> npm install -g create-react-native-app

Once installed we can then create our application, ready for working on:

    > create-react-native-app client
    Creating a new React Native app in client.

    Using package manager as npm with npm interface.
    Installing packages. This might take a couple minutes.
    Installing react-native-scripts...

    npm WARN react-redux@5.0.6 requires a peer of react@^0.14.0 || ^15.0.0-0 || ^16.0.0-0 but none was installed.
    Installing dependencies using npm...

    npm WARN react-native-branch@2.0.0-beta.3 requires a peer of react@>=15.4.0 but none was installed.
    npm WARN lottie-react-native@1.1.1 requires a peer of react@>=15.3.1 but none was installed.    

    Success! Created client at client
    Inside that directory, you can run several commands:

      npm start
        Starts the development server so you can open your app in the Expo
        app on your phone.

      npm run ios
        (Mac only, requires Xcode)
        Starts the development server and loads your app in an iOS simulator.

      npm run android
        (Requires Android build tools)
        Starts the development server and loads your app on a connected Android
        device or emulator.

      npm test
        Starts the test runner.

      npm run eject
        Removes this tool and copies build dependencies, configuration files
        and scripts into the app directory. If you do this, you can’t go back!

    We suggest that you begin by typing:

      cd client
      npm start

    Happy hacking!

We can now start up the template application ensure that it works correctly. Starting it is a case of running npm start from the project directory:

Amongst other things, this shows a huge QR Code on the screen. This is designed for the Expo app on your mobile device to read in order to connect to the application. If we now load up Expo and scan this code with it, it will load the application for you to see:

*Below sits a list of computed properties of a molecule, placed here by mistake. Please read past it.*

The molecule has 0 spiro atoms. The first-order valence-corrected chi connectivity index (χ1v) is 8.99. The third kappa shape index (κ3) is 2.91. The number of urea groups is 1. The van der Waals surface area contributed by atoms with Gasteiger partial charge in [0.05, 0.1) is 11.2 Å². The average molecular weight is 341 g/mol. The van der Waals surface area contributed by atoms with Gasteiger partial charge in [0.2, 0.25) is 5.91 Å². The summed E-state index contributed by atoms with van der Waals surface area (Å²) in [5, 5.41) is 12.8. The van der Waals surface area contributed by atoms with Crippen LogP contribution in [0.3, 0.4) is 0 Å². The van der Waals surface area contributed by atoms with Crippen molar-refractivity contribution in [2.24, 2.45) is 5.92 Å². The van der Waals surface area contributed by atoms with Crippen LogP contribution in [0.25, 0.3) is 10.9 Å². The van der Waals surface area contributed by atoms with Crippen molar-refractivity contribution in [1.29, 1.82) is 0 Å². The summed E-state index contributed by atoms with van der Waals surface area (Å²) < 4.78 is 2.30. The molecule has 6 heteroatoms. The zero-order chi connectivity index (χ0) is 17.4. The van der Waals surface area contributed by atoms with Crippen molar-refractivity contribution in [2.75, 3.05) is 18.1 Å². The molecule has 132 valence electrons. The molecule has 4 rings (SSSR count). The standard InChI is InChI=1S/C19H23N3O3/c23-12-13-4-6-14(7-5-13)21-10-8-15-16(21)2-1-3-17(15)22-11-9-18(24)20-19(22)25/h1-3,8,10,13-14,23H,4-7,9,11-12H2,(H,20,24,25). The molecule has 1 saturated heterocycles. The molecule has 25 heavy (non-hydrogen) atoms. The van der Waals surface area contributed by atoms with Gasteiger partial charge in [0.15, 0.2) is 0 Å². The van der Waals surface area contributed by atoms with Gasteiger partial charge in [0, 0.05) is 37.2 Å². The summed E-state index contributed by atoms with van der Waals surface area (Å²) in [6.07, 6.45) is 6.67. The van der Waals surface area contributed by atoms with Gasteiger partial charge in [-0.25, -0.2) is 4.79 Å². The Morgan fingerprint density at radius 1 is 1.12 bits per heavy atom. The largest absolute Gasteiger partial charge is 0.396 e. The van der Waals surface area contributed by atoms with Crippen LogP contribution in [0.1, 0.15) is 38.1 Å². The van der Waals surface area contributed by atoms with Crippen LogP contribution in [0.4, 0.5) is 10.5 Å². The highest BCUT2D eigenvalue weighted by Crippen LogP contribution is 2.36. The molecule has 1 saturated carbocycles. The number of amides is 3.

Adding a Login screen
The first thing we’re going to need is a screen where the user can enter a name to appear as. This is simply going to be a label and a text input field for now.

To achieve this, we are going to create a new React component that handles this. This will go in Login.js and look like this:

    import React from 'react';
    import { StyleSheet, Text, TextInput, KeyboardAvoidingView } from 'react-native';

    export default class Login extends React.Component { // (1)
      render() {
        return (
          <KeyboardAvoidingView style={styles.container} behavior="padding"> // (2)
            <Text>Enter the name to connect as:</Text> // (3)
            <TextInput autoCapitalize="none" // (4)
                       autoCorrect={false}
                       autoFocus
                       keyboardType="default"
                       maxLength={ 20 }
                       placeholder="Username"
                       returnKeyType="done"
                       enablesReturnKeyAutomatically
                       style={styles.username}
                       onSubmitEditing={this.props.onSubmitName}
                       />
          </KeyboardAvoidingView>
        );
      }
    }

    const styles = StyleSheet.create({ // (5)
      container: {
        flex: 1,
        backgroundColor: '#fff',
        alignItems: 'center',
        justifyContent: 'center'
      },
      username: {
        alignSelf: 'stretch',
        textAlign: 'center'
      }
    });

This works as follows:

  1. Define our Login component that we are going to use
  2. Render the KeyboardAvoidingView. This is a special wrapper that understands the keyboard on the device and shifts things around so that they aren’t hidden underneath it